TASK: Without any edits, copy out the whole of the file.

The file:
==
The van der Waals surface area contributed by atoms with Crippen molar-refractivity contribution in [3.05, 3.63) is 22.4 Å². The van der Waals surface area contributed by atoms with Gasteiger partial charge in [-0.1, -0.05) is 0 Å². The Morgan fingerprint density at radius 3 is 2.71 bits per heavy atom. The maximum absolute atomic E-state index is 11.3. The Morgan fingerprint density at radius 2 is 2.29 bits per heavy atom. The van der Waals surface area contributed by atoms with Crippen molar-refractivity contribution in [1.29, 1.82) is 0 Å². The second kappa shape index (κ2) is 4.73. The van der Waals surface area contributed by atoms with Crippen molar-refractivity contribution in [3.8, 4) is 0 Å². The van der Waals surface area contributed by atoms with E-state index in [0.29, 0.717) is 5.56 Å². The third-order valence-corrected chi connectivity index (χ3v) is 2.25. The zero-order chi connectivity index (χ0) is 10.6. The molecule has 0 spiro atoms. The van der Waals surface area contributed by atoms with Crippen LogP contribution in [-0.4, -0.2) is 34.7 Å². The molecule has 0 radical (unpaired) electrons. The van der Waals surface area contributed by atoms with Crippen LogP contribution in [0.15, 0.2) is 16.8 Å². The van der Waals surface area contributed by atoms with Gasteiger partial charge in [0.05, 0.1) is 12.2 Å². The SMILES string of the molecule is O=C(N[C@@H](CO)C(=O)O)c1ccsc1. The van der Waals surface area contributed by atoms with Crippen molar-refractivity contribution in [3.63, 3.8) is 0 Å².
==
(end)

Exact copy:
The van der Waals surface area contributed by atoms with Crippen molar-refractivity contribution in [3.05, 3.63) is 22.4 Å². The van der Waals surface area contributed by atoms with Gasteiger partial charge in [-0.1, -0.05) is 0 Å². The Morgan fingerprint density at radius 3 is 2.71 bits per heavy atom. The maximum absolute atomic E-state index is 11.3. The Morgan fingerprint density at radius 2 is 2.29 bits per heavy atom. The van der Waals surface area contributed by atoms with Crippen molar-refractivity contribution in [1.29, 1.82) is 0 Å². The second kappa shape index (κ2) is 4.73. The van der Waals surface area contributed by atoms with Crippen molar-refractivity contribution in [3.8, 4) is 0 Å². The van der Waals surface area contributed by atoms with E-state index in [0.29, 0.717) is 5.56 Å². The third-order valence-corrected chi connectivity index (χ3v) is 2.25. The zero-order chi connectivity index (χ0) is 10.6. The molecule has 0 spiro atoms. The van der Waals surface area contributed by atoms with Crippen LogP contribution in [-0.4, -0.2) is 34.7 Å². The molecule has 0 radical (unpaired) electrons. The van der Waals surface area contributed by atoms with Crippen LogP contribution in [0.15, 0.2) is 16.8 Å². The van der Waals surface area contributed by atoms with Gasteiger partial charge in [0.05, 0.1) is 12.2 Å². The SMILES string of the molecule is O=C(N[C@@H](CO)C(=O)O)c1ccsc1. The van der Waals surface area contributed by atoms with Crippen molar-refractivity contribution in [3.63, 3.8) is 0 Å².